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Mussina's road to serious Hall of Fame contention


Mussina's road to serious Hall of Fame contention

This is a big year for Mike Mussina. He needs to gather momentum for his Hall of Fame bid.

In my mind, Mussina is a surefire Hall of Famer. He has 270 wins, his lifetime winning percentage is .638, and his WAR is 83, just below Ken Griffey, Jr.’s 84 and ahead of Jeff Bagwell, Tim Raines, Mike Piazza and Trevor Hoffman, all of whom will get many more votes than him.

Mussina was never considered the best pitcher of his time. Only once, in 1999, did he come close to winning the Cy Young award, when he finished second to Pedro Martinez, who was a unanimous winner.

He pitched in the same era as Martinez, Roger Clemens and Randy Johnson, and was a teammate of Clemens and Johnson with the New York Yankees.

In Baltimore, Mussina was an enigmatic and somewhat polarizing player. Fans were loath to embrace him. He was unfairly criticized for failing to win the big games and never winning 20 with the Orioles.
He also played at the same time with Brady Anderson and Cal Ripken, and was never going to compare with them.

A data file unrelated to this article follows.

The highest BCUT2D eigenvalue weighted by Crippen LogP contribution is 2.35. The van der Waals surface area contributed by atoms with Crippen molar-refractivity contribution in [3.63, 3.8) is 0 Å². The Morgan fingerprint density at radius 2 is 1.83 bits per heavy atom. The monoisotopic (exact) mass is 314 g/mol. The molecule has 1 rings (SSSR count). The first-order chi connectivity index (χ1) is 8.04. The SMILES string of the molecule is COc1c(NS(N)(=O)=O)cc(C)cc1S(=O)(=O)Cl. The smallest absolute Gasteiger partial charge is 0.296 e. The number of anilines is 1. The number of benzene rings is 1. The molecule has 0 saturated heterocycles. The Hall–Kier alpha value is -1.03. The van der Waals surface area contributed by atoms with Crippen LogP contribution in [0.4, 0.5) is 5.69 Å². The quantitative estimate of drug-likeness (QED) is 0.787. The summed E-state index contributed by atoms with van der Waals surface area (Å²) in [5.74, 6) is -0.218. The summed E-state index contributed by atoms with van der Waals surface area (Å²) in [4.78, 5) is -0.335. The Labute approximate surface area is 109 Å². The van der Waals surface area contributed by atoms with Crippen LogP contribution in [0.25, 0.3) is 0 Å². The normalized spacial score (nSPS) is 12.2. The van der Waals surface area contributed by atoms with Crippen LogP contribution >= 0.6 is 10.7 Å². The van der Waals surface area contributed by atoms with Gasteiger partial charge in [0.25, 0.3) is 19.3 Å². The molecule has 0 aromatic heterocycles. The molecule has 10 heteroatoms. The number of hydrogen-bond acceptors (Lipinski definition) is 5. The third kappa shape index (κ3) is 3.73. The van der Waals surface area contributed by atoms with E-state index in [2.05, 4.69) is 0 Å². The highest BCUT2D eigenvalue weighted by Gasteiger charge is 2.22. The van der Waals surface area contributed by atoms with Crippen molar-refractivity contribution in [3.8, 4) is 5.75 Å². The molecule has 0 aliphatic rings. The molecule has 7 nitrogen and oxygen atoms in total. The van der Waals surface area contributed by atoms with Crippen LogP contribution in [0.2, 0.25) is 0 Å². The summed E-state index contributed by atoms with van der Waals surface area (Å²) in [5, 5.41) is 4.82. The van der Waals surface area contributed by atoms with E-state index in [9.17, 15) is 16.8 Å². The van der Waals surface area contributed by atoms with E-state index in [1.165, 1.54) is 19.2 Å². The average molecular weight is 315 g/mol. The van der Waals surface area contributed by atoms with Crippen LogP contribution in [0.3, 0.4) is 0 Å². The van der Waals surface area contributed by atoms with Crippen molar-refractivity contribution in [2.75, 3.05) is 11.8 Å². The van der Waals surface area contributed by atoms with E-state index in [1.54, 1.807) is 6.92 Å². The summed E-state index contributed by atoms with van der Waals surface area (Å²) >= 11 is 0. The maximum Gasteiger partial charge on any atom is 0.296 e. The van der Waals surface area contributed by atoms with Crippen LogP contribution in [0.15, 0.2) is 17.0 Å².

Mussina didn’t win 20 until his final year, 2008, and he retired immediately afterward, saying he didn’t want to continue to pitch just to reach 300 wins. He couldn’t stand being a mediocre pitcher and wanted to leave when he was still good.

He left the Orioles after the 2000 season to join the Yankees, who won four World Series in the preceding five years. Mussina was regarded as a traitor in Baltimore, and while he went to the postseason seven times with the Yankees, they never won a World Series with him there.

New York won the Series the year before he came, and the year after he left, but Mussina seemed more than OK with that. He had done his best.

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Mussina’s winning percentage was exactly the same as Jim Palmer’s, and he won two more games, but he hasn’t yet been a serious Hall of Fame contender.

Four times with the Orioles, Mussina won 18 or more, and he did it twice with the Yankees. Eleven times he pitched 200 or more innings, and threw 23 shutouts. The active leader in shutouts, Bartolo Colon has 13.